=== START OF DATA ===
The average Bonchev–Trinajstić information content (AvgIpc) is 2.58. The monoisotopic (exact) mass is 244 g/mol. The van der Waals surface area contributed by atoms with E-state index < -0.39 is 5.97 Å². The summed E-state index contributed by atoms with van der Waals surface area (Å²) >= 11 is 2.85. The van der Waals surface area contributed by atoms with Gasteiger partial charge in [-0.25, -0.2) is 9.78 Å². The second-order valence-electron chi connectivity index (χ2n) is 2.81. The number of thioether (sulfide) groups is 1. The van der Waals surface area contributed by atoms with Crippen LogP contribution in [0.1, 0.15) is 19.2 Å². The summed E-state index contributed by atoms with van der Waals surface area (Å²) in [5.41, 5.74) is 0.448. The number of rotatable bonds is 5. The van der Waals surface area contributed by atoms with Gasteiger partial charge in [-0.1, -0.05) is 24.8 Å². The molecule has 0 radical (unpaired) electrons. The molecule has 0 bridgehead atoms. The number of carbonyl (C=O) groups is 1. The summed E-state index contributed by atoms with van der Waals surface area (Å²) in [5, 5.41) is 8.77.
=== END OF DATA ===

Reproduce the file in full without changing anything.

The average Bonchev–Trinajstić information content (AvgIpc) is 2.58. The monoisotopic (exact) mass is 244 g/mol. The van der Waals surface area contributed by atoms with E-state index < -0.39 is 5.97 Å². The summed E-state index contributed by atoms with van der Waals surface area (Å²) >= 11 is 2.85. The van der Waals surface area contributed by atoms with Gasteiger partial charge in [-0.25, -0.2) is 9.78 Å². The second-order valence-electron chi connectivity index (χ2n) is 2.81. The number of thioether (sulfide) groups is 1. The van der Waals surface area contributed by atoms with Crippen LogP contribution in [0.1, 0.15) is 19.2 Å². The summed E-state index contributed by atoms with van der Waals surface area (Å²) in [5.41, 5.74) is 0.448. The number of rotatable bonds is 5. The van der Waals surface area contributed by atoms with Gasteiger partial charge in [-0.1, -0.05) is 24.8 Å². The molecule has 0 radical (unpaired) electrons. The molecule has 0 bridgehead atoms. The number of carbonyl (C=O) groups is 1. The summed E-state index contributed by atoms with van der Waals surface area (Å²) in [5, 5.41) is 8.77.